Retaliation for Engaging in a Protected Activity

Author: Mesriani Law Group
Posted on: June 10, 2020

Sounds like a scary thing to be “engaged” in, right? Depends on who you are; the company or the worker. Here, at Mesriani Law Group, we are employee-friendly; we fight for the worker. So naturally, this article which focuses on employment retaliation claims is designed to educate hard workers, like yourself. The purpose to alert employees to identify when a company may be retaliating against you after you have engaged in a protected activity. If, after reading, you feel this is the case, you may have a legal recourse in the form of an employment retaliation claim.

For an employment retaliation claim in the State of California, your attorneys will need to prove three things, 1) you engaged in a protected activity; 2) you were subjected to an adverse employment activity; and 3) you suffered damages.

What is a Protected Activity in California?

California defines a Protected Activity as opposing unlawful conduct. A few examples the Equal Opportunity Commission (EEOC) have provided are:

  • Complaining or even threatening to complain about discrimination happening to yourself or others while at work or by a co-worker
  • Refusing to carry out an order that you reasonably believe to be discriminatory or illegal
  • Providing information in an investigation against your employer
  • Telling a supervisor to stop harassing you or to stop making advances on you
  • Standing up for a co-worker who is facing harassment by another at work
  • Complaining about perceived wage violations your company is committing

The above list shows only a few illustrations. In actuality, there are numerous ways an employee can make a stand against his or her employer that would qualify as a Protected Activity.

What is an Adverse Employment Action in California?

An Adverse Employment Action can manifest itself in a variety of ways. Once you have resisted or complained about something potentially illegal occurring in or around the workplace, things may get uncomfortable. When people want to punish you, they can be creative. The most common Adverse Employment Action is outright termination. However, a demotion, a cut in salary, relocation to a distant office, shrinking of your duties, all constitute Adverse Employment Actions.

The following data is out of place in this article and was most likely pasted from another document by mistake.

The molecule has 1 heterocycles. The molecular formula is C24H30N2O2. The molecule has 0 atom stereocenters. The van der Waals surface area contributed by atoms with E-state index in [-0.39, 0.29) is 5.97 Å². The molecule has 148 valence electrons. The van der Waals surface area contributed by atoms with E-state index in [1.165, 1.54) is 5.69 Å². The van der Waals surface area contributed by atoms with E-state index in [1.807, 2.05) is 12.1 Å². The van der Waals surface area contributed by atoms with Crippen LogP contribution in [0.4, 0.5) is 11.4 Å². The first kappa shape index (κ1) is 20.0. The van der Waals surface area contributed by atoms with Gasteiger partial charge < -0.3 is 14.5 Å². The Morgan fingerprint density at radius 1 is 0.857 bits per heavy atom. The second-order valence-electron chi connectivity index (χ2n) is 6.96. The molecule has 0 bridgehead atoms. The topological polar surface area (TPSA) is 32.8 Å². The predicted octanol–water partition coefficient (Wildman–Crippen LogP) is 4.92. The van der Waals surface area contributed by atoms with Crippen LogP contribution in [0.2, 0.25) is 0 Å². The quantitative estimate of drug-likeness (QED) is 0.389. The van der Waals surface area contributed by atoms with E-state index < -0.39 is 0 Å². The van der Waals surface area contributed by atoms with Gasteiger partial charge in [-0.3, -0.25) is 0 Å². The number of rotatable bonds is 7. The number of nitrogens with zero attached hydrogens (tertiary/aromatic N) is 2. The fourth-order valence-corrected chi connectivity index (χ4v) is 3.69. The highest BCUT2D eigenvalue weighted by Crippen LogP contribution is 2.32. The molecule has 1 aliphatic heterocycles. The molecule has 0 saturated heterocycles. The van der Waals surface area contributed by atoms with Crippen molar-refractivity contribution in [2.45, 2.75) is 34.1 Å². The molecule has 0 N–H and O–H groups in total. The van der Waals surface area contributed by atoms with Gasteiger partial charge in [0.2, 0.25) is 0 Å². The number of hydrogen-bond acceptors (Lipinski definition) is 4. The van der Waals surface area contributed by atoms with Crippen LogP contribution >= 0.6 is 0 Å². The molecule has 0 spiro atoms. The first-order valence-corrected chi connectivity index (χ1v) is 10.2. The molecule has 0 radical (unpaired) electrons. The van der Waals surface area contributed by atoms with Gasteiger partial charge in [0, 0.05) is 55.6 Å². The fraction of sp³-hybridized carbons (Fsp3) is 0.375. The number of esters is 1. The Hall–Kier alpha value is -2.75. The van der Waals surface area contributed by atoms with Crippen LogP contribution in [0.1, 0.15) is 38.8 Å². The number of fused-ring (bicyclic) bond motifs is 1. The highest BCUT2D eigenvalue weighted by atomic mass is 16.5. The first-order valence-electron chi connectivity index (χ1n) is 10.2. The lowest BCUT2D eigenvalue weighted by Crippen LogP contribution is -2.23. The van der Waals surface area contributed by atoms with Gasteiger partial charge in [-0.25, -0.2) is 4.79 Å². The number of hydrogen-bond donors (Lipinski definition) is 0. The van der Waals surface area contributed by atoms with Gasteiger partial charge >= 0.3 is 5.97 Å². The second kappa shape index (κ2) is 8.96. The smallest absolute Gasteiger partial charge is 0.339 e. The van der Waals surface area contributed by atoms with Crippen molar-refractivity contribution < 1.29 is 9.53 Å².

For Example: If you complained to Human Resources that your boss won’t stop hitting on the new receptionist, once your boss learns it was you, he may retaliate against you. He may come up with a bogus reason to fire you or lay you off. In times like these, with companies struggling amidst the COVID-19 crisis, you boss may use a lack of work to let you go. However, if the real reason is because you got him in trouble with Human Resources, THAT IS ILLEGAL.

How a standard Employment Retaliation Claim may play out  

First, the employee’s lawyer alleges that his/her client (i.e. You), suffered an Adverse Employment Action because he or she engaged in a Protected Activity, and you suffered damages as a result.

To use the example above, I, your lawyer, would allege that you, my client, were fired because you reported your boss hitting on the new receptionist. Here, your reporting of your boss is the Protected Activity and your firing would be the Adverse Employment Action.

The defense counsel, your company’s attorney, will likely combat our allegation by offering a legitimate reason for your termination. For instance, they may say that the economy is super slow, and we are laying people off. If true, this is a legitimate, perfectly legal reason. Even if you were fired after you complained about your boss using his position of authority to make sexual advances on a young receptionist, if the company is in fact downsizing or eliminating your position—that is not illegal. They can let you go.
However, once the defense counsel offers a purportedly legitimate and perfectly legal excuse as to why they let you go, your attorney will need to counter with proof their reason is bogus and pretextual. I need to show that the real reason you were fired was because you complained about your boss.

This is where having an experienced, creative attorney is crucial. You could prove the reason was bogus by digging into who else was laid off during this time period. If you were the only one, then your former company’s motives look suspect at best, illegal at worst. If they laid off 5 employees, but you were the only one in your position, the termination still looks suspect. There are many ways to counter the defense counsel’s offering of a legitimate reason they let you go. If you are experiencing or have recently experienced this situation, please reach out for a free consultation with the Mesriani Law Group.